Lawrence fearing pace bowler Abbott may never feature again

Former England fast bowler David Lawrence fears Sean 
Abbott may never play cricket again after Phillip Hughes died from injuries sustained facing him in a Sheffield Shield match.

Phil Simmons, seen here working as Ireland's coach, had to have emergency surgery to remove a blood clot after being by a delivery bowled by David Lawrence.

Hughes was hit on the neck, in an area unprotected by his helmet, after trying to hook a bouncer from Abbott.

Lawrence is uniquely qualified to empathise with 22-year-old Abbott. He was just 24 when he bowled to Phil Simmons – who was not wearing a helmet – and struck him on the temple in a tour match, resulting in a serious injury from which the West Indies batsman thankfully made a full recovery.

Sign up to our daily newsletter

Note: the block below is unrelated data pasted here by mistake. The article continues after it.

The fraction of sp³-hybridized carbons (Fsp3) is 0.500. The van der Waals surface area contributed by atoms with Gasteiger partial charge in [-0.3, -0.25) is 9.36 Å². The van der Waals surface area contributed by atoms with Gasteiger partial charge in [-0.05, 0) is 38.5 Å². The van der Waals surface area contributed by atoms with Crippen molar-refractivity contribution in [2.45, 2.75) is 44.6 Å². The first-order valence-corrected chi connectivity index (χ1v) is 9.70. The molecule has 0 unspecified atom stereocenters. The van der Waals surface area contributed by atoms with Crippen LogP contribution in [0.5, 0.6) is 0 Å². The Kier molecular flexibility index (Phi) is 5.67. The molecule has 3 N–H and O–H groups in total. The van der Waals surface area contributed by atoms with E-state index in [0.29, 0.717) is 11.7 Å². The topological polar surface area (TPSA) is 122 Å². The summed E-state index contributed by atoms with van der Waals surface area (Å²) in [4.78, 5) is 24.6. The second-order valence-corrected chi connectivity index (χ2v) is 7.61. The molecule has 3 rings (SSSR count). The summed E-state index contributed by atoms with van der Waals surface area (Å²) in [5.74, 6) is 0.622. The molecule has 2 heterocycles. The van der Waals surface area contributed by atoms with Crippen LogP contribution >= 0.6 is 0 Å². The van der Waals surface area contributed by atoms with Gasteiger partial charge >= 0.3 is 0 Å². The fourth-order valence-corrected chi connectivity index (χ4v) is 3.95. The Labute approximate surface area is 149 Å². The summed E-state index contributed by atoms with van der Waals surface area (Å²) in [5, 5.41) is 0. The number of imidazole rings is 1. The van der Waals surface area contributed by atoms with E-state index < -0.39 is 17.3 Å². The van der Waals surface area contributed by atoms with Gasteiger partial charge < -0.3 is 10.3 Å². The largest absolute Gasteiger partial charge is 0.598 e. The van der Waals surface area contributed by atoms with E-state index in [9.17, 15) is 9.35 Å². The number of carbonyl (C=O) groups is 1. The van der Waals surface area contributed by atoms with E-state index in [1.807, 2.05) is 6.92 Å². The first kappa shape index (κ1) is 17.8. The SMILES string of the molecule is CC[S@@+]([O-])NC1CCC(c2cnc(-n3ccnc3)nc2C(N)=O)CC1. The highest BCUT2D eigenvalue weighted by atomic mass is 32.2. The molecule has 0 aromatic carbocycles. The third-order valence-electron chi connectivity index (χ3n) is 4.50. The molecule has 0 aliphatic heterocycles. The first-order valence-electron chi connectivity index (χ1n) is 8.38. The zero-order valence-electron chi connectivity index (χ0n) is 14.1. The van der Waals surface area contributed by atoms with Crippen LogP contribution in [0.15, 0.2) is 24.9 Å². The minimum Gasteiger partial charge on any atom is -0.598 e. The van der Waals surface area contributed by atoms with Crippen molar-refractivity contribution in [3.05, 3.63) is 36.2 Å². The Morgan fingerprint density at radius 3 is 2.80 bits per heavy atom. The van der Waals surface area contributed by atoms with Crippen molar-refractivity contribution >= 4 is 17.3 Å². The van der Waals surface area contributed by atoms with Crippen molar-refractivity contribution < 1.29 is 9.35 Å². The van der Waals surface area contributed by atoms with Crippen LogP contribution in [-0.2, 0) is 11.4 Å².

The i newsletter cut through the noise

Simmons went on to play for his country again many more times, but Lawrence still vividly remembers that day at Bristol, when Simmons’s heart stopped and he required emergency brain surgery.

“He collapsed. They rushed him to hospital, and were able to save his life and take a blood clot off his brain – and he subsequently went on to play again,” recalled Lawrence, whose own experience was tellingly different to that of the unfortunate Abbott.

Lawrence added: “What gave me comfort was I was able to see Phil Simmons 48 hours after, and he was able to tell me it wasn’t my fault.

“The bowler in this instance in Australia would not have been able to do that. Hughes didn’t make a recovery, wasn’t able to talk to him.

“So my thoughts go out to him as well – because whether he will come back from this or not, personally I don’t think he’ll play cricket again.”

Even so, Lawrence, whose own England Test career was subsequently cut short by a horrific knee injury, would not want to see bowlers prevented from using the bouncer as a wicket-taking tactic.

“I don’t think any fast bowler walks out there looking to inflict danger on someone – or for them to end up in hospital, and lose their life,” he said.

“It’s a part of the game.

“You use it to ‘rough up’ a batsman, make him feel unsettled, and then you look possibly to pitch the ball up.

“I wouldn’t like to see that taken away from the game.”